True military adventures don’t come any more rousing than “12 Strong” (Warner Bros.), the story of a tiny Special Forces unit that won a significant early victory against both the Taliban and al-Qaida in the weeks after 9/11.
“Hostiles” (Entertainment Studios) works from the premise that not only were white soldiers in the 1890s aware of their complicity in the decades-long genocide of Native Americans, they could feel immense, paralyzing guilt about their actions.
As the title character in the drama “Proud Mary” (Screen Gems), Taraji P. Henson plays a hit woman with a heart of gold. By turns violent and sentimental, the tall tale that centers on her unlikely persona is consistently unconvincing.
If you think your trip back and forth to work is trying, consider the plight Liam Neeson finds himself in as “The Commuter” (Lionsgate).
The oddest scenes in “The Post” (Fox), a nostalgic account of The Washington Post’s publication of the Pentagon Papers in 1971, involve Meryl Streep as that newspaper’s owner, Katharine Graham, hovering about its press and linotype rooms.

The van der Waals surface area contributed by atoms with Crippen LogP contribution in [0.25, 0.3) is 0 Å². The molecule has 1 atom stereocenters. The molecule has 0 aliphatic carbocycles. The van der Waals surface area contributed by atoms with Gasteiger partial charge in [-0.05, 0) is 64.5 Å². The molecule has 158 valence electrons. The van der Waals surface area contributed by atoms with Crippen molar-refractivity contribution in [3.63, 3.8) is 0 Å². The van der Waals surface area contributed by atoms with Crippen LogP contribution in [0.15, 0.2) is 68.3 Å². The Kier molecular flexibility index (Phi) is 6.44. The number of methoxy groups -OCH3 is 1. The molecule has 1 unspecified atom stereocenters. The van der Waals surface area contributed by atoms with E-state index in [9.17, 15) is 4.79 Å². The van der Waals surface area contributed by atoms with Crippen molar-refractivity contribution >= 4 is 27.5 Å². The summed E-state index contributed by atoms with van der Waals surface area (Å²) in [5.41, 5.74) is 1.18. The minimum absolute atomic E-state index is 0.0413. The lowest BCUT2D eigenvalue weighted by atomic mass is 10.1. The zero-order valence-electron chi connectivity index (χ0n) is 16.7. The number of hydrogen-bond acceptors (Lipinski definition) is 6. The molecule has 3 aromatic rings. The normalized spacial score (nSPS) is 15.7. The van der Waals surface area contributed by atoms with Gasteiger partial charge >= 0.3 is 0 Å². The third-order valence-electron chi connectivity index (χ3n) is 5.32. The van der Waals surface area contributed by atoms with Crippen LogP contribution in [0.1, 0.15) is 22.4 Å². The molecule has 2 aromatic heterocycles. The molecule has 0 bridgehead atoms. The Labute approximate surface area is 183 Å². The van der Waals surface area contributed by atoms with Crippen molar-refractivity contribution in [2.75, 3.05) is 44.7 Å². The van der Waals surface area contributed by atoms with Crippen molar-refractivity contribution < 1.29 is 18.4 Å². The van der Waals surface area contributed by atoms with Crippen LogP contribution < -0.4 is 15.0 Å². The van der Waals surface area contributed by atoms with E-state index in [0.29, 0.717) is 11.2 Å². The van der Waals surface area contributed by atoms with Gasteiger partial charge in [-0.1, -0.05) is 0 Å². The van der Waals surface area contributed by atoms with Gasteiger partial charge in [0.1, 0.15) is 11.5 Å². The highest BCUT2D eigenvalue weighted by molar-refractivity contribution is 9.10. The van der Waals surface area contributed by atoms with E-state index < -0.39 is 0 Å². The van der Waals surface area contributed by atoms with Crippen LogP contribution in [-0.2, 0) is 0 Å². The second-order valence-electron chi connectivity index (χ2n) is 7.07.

About the funniest joke in the threadbare comedy “Father Figures” (Warner Bros.) concerns the fact that, in childhood, its two main characters — now-grown and estranged fraternal twins Kyle (Owen Wilson) and Peter (Ed Helms) Reynolds — had a pet cat named Chairman Meow.
An odd combination of elements makes up the offbeat drama “Downsizing.” But the residue that remains with viewers is ultimately a positive one.
By turns suspenseful, darkly comic and stridently moral, “All the Money in the World” (Sony), a slightly fictionalized account of a famous kidnapping, makes a strong case that immense wealth not only can’t buy happiness, it also imposes depths of misery that few ever know.
The life of pop entertainment pioneer P.T. Barnum provides the subject matter for the big, brash musical “The Greatest Showman” (Fox).
By John Mulderig NEW YORK (CNS) — Generations of children have fallen in love with the peace-loving protagonist of Munro Leaf and Robert Lawson’s 1936 classic “The Story of Ferdinand.” Now that amiable bull, who was featured in an Academy Award-winning 1938 short from Walt Disney, gets his first full-length screen outing with “Ferdinand” (Fox), […]